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How to Get Your Security Deposit Back When Moving Out

By Angela Colley

cash house tieI have many friends who firmly believe that landlords do not give security deposits back at all, or that they will do just about anything to keep however much they can. While I’m sure that slumlords do exist in this world, as a former property manager, I can tell you that most good landlords want to hand over your security deposit.

Believe me, we’d rather give you your money back than deal with making repairs, hiring cleaners, and keeping an itemized list of deductions. It’s much simpler and quicker to just write a check for the full amount and be done with it. But it’s up to you as the renter to make sure you leave the apartment in good shape.

As long as you follow your lease agreement and the steps below, you should have no problem getting your security deposit back from your landlord.

Steps for Getting Your Security Deposit Back

1. Read Your Lease

Go through your lease as soon as you decide to move out. Every lease agreement has a clause on terminating, and you’ll need to follow these requirements exactly if you want your deposit back.

Figure out how much notice you must give your landlord and look for any special requirements the landlord might have written in. For example, my last landlord required a 60-day notice, whereas most only require 30 days. Most leases also require that you drop off the keys, clean the property, and return any changes you’ve made to their original condition.

2. Notify Your Landlord

Write a letter to your landlord stating your plan to move out. Keep it simple. You do not need to justify why you’re moving. However, you may want to consider adding a few details if your move is due to unattended repairs or a serious bug infestation.

Include your new address in the letter and remind the landlord that you expect him to forward your security deposit to your new address. Also include the date and your signature.

It’s essential to make a copy of the letter and keep it in a safe place. Since the beginning of renting, landlords have used the “I never got that letter” excuse in the hope that the tenant never made a copy. Don’t be that tenant. Keep a copy just in case you end up fighting for your security deposit in court.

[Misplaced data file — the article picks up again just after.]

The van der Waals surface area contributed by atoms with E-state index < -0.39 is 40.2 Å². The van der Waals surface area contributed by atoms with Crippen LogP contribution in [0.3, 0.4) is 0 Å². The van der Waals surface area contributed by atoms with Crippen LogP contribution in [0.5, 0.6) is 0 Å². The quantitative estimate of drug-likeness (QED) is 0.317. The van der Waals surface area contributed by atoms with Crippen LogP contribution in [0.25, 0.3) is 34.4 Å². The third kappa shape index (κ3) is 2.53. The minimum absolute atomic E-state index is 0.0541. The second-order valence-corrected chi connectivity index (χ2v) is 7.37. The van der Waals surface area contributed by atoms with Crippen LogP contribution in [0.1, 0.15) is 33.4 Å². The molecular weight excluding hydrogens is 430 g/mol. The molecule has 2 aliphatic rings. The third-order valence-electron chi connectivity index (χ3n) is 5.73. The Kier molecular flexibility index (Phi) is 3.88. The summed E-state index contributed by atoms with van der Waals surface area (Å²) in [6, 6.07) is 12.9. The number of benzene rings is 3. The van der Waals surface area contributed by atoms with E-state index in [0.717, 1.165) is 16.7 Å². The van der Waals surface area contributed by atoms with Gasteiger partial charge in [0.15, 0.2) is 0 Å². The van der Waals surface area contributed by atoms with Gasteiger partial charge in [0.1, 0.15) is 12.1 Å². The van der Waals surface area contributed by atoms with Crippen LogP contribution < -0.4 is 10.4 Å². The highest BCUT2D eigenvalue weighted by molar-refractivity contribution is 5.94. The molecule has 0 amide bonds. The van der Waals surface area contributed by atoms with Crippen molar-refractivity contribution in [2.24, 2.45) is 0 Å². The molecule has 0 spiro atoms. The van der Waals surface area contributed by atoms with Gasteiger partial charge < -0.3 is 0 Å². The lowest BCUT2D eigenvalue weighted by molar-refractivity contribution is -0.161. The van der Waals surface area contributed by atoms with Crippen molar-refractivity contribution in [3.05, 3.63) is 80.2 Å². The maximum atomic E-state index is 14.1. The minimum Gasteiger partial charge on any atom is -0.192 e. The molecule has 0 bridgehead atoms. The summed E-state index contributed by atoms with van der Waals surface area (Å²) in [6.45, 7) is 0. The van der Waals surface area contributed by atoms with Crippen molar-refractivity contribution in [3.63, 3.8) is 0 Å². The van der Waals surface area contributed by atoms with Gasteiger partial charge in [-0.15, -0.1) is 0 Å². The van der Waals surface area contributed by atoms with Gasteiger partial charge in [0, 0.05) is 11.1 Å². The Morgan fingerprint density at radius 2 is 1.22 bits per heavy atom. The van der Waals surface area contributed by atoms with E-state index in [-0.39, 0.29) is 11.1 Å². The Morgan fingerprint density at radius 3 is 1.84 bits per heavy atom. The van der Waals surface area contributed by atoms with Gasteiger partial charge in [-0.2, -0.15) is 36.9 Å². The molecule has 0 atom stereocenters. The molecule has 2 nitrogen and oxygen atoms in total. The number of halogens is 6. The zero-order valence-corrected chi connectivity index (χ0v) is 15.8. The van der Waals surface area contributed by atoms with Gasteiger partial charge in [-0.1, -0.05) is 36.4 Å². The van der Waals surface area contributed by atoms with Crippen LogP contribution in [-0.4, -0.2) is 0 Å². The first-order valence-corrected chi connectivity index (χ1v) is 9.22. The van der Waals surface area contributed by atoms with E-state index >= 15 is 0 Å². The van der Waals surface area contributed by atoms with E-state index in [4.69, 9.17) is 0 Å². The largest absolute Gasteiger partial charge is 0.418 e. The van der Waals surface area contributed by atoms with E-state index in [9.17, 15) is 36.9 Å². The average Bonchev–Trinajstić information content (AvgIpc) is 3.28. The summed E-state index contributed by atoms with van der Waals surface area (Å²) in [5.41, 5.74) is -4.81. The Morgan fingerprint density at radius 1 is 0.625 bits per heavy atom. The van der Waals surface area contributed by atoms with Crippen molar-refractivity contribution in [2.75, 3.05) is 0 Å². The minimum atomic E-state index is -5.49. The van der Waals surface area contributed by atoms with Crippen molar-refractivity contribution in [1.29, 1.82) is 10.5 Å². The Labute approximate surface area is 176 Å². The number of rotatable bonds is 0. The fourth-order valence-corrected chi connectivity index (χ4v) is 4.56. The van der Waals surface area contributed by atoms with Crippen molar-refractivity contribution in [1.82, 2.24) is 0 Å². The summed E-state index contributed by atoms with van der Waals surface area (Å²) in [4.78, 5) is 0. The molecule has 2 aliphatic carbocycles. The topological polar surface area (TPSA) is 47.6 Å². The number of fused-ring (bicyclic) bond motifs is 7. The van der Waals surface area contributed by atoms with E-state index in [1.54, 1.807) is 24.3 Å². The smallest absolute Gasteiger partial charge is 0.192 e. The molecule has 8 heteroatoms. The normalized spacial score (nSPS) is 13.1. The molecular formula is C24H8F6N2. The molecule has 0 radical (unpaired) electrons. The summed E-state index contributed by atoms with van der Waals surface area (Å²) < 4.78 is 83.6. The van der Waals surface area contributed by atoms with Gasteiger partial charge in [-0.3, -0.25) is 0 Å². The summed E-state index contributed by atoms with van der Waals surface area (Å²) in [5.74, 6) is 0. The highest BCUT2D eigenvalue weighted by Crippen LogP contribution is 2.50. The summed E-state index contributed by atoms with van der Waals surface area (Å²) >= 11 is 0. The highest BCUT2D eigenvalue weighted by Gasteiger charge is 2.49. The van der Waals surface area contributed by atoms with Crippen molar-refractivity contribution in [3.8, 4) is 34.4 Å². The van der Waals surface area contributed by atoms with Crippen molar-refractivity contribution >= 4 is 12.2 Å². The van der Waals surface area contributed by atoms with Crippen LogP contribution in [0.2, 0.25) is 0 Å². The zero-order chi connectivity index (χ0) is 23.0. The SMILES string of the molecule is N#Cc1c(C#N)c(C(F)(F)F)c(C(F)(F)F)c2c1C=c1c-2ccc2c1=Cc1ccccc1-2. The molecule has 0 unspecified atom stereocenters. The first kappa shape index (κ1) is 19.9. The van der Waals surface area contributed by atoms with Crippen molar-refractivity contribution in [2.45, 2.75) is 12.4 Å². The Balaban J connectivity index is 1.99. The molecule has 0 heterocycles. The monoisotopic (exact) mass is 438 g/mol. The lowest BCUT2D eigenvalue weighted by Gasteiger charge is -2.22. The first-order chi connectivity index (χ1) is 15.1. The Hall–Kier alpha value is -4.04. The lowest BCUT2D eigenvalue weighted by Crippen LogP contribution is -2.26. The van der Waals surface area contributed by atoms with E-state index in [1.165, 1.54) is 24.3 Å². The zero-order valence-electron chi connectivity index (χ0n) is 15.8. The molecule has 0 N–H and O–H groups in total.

Most experts say you should send the letter via certified mail as well. But most importantly, make sure your landlord receives it within the notification time frame. If your landlord wanted 30-days notice, make sure he has the letter in-hand at least 30 days prior to your move, or you may run the risk of having your lease auto-renew.

See this sample security deposit refund request letter for more guidance on what you should include.

man get back security deposit

3. Pay Your Last Month’s Rent

Many tenants see their security deposit as their last month’s rent. However, unless it’s explicitly stated in your contract, that frame of mind can hurt you. If your apartment needs cleaning or has been damaged, for example, the landlord can keep your security deposit and sue you for the rent that has gone “unpaid.”

Pay your last month’s rent on time and keep a copy of your check or request a receipt. Store the copy in a safe place with your exit notice.

4. Make Small Repairs

Making repairs before moving out is a balancing act. Odds are that your landlord will charge you more to fix something than it would cost to do it yourself, but don’t overdo it. Only make repairs you can do quickly and cheaply. For example, don’t fix anything that came broken and don’t improve another person’s property for the sake of your security deposit.

Perform small and easy repairs, including the following:

  1. Patch Holes. Use putty and some paint to patch up any holes you made hanging pictures or curtains.
  2. Paint. If you painted any room in the rental, paint it back to its original color.
  3. Replace Light Bulbs and Batteries. Add light bulbs to any burned out fixtures and check the batteries in the smoke detector.